Two security firms operated by Jamaican natives are forging ties through a Memorandum of Understanding (MOU) to facilitate advanced training and better employment opportunities for security guards on the island.
They are the Institute of Protective and Security Services (IPSS) located at Denbigh in Clarendon, and S.C. Protection And Security Company situated in the United States.
In pursuit of the plan, Chief Executive Officer of IPSS, Mickoyon Paisley, travelled to the United States where he held discussions on April 18 with the proprietor of S.C. Protection, Fabian McKnight.
“The meeting was very successful. A lot of things were tabled and I am seeking advice from lawyers. I just can’t wait to see the outcome of the partnership, but I know it will be positive,” said McKnight, who migrated six years ago.
Before doing so, he worked in Jamaica as a security guard and a member of the Jamaica Constabulary Force (JCF).
One of the main proposals in the MOU, McKnight said, is for local security guards to travel to the United States to pursue certification in advanced training.
That higher level of training would expose Jamaica-based security guards to more opportunities and make them more marketable, Paisley opined.
He further told The Beacon: “In Jamaica, the only [security guard] training we can do now is Level One to Level Three. We would like to get certain field training… SC Protection offers a lot of international courses that would benefit us – especially our senior members.”
Paisley added that such partnership would push the boundaries of the private security industry, which he described as one of the fastest growing industries internationally.
“It is one of our biggest moves as it relates to a local company [in the private security industry] partnering with a company in the US,” he said.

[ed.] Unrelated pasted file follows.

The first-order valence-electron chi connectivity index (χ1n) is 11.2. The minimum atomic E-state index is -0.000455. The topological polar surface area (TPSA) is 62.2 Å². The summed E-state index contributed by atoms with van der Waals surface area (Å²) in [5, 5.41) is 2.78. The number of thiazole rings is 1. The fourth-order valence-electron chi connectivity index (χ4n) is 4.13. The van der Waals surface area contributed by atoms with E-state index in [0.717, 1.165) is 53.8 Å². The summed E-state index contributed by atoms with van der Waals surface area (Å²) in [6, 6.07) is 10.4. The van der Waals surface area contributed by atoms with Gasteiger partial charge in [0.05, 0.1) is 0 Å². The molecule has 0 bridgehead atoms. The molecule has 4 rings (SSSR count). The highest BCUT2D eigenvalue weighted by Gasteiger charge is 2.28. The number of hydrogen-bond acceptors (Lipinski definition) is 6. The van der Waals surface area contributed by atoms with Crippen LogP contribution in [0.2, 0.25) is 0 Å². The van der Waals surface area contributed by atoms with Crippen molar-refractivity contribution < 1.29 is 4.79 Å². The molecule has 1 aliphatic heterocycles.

Paisley continued: “To have partnerships like this will allow our youngsters to have a better appreciation of security. It will motivate them to push that area… A partnership with a US company is a big plus for us here in Jamaica. Once people see you link with a company in the United States, it motivates them and pushes even our company to a higher standard because the US would have certain courses that Jamaica doesn’t offer unless you go international.”
Paisley and McKnight, in the meantime, spoke highly of each other in terms of character and business acumen.
The two met some 20 years ago through the National Inter-school Brigade, which is a reform programme for unattached Jamaican youths. At that time, McKnight was serving in the JCF and Paisley was a Cadet in grade seven in high school.
Helping vulnerable youths is an area of interest for the duo, which has high hopes that, through their business partnership, they will assist especially unattached young Jamaicans.
“You have a lot of youngsters out here who are not doing anything [constructive]. Some are unattached youths and some are in the garrison. We would really want to help them,” Paisley said.
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